The Daily Gamecock

Review: 'Ambulance' brought Michael Bay back from the dead

Trailer for Michael Bay's "Ambulance" on April 13, 2022. The movie was released on April 8, 2022.
Trailer for Michael Bay's "Ambulance" on April 13, 2022. The movie was released on April 8, 2022.

Movie: “Ambulance”

Release Date: April 8, 2022

Director: Michael Bay

Runtime: 2 hours 16 minutes

Genre: Action, Crime, Thriller

Rating: B+

There are a few key eras that define the growth of the modern movie fan. The first is when they see action blockbusters like Michael Bay’s "Transformers" and are wowed by the special effects and crude humor.

The second is when you mature a little and realize Bay's films don’t follow classic cinematic language — he isn’t particularly interested in developing character or narrative. The special effects and frantic editing start to become more of a nuisance, and one begins to resent his films.

There's a third step to this evolution, I've found. This third level is learning to just respect Bay for what his films are — genius-level technical achievements through nihilistic expressions of excess and commercialism. It's hard to blame anyone for disliking his films, but he is undeniably an artist with a vision.

"Ambulance," his latest action thrill ride, is unmistakably this artist with a vision. It's the type of action that makes you reconsider a dislike for Bay's films. 

The script is filled with crass jokes, every character is always glistening in sweat and every shot is two seconds long or less. It's maximalism at its finest. 

In "Ambulance," however, the care given to each of its main trio of characters is surprising.

After spending more than a decade making the thoughtless but endlessly profitable "Transformers" franchise,  giving each of the trio of main characters a well-developed backstory and motivations feels like a left turn. 

The film stars Jake Gyllenhaal and Yahya Abdul-Mateen II, a pair of L.A. bank robbing-brothers that target a $32 million score as their way out. Abdul-Mateen II plays the broke veteran that agrees to help Gyllenhaal to obtain enough money for surgery for his wife. Along the way they kidnap an EMT, played by Eiza Gonzalez, to use as a hostage.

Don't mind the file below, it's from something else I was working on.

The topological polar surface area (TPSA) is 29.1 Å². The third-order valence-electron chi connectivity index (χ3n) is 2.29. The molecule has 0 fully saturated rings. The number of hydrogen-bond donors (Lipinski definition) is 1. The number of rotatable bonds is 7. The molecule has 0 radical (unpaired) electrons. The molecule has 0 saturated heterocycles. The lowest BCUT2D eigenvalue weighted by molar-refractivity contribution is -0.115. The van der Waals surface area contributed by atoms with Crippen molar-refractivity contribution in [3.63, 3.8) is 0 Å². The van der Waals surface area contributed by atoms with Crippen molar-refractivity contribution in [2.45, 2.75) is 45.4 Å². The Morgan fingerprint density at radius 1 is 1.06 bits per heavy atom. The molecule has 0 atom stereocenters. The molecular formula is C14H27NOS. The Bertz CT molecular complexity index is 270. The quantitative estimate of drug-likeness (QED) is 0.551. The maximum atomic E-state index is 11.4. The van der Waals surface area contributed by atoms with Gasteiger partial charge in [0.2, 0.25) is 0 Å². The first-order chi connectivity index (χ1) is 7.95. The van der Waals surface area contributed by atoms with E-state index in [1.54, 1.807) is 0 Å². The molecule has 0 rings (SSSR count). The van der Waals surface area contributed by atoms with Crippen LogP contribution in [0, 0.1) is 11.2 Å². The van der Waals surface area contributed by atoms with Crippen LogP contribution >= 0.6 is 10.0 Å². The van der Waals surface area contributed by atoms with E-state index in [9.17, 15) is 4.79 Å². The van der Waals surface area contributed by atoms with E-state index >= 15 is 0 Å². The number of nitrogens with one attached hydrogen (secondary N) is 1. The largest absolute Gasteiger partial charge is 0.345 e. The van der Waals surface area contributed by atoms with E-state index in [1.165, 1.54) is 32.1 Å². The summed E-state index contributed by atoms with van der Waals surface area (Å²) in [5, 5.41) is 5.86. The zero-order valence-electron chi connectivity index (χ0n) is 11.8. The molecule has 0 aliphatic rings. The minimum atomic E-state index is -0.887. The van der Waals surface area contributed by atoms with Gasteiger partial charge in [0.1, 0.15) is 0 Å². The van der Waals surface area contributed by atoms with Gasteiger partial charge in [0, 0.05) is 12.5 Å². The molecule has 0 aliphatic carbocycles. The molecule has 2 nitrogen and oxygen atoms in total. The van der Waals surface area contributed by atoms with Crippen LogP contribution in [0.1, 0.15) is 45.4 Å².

It takes about ten minutes for the film to set up this plot and motivation. The remaining two hours of the film are a non-stop car chase that involves on-the-move spleen surgery, drug cartel shootouts and sudden character introductions that upend the entire story. It still succeeds in maintaining its fast-paced escalation and momentum throughout.

It is an absolute ride of a screenplay that matches perfectly with Bay’s style of filmmaking. His stylistic speedy edits are present, but the action is comprehensible. 

Bay uses drone cameras to create incredibly dynamic shots that put the viewer right in the movie. Seeing this in a theater was a breathless experience. Every gunshot and explosion had impact and weight.

It’s a marvel that a film where every shot looks this beautiful reportedly only cost $40 million to make. 

The action sequences are ultimately effective because they aren’t just there to look cool — "Ambulance" doesn't have a grand message, but its action scenes place the characters in tough situations that test their morals. 

My opinions on each of the three main characters changed wildly throughout the film.

Eiza Gonzalez steals the show as Cam, a paramedic taken hostage by the Sharp brothers to keep a police officer alive as leverage. The aforementioned spleen surgery scene is her standout moment. It literally made me gasp out loud in the theater at one point. 

It’s hard to get that kind of reaction out of an audience, and few filmmakers understand how to frame action and tension in the way that Bay does. 

Most action and adventure blockbusters today look flat and colorless compared to the high contrast cinematography of Bay’s films that make the action pop off the screen.

Despite all these strengths, "Ambulance" is not a perfect movie. The dialogue is mostly ridiculous in a fun way, but there are times when it becomes plain absurd. 

But, all the crazy elements feel earned, like incongruous pieces of a puzzle that somehow fit together. The cheesy dialogue suits the over-the-top action, which works with the thundering score and fast cutting. Once the ambulance chase kicks off, it blends into a wild but beautiful symphony of action filmmaking.

Once upon a time, this film could’ve been written off as another cheesy Michael Bay film trying to recapture his 90s magic. Today, we should appreciate it for the incredible filmmaking craft and undeniably good time it provides at the theater.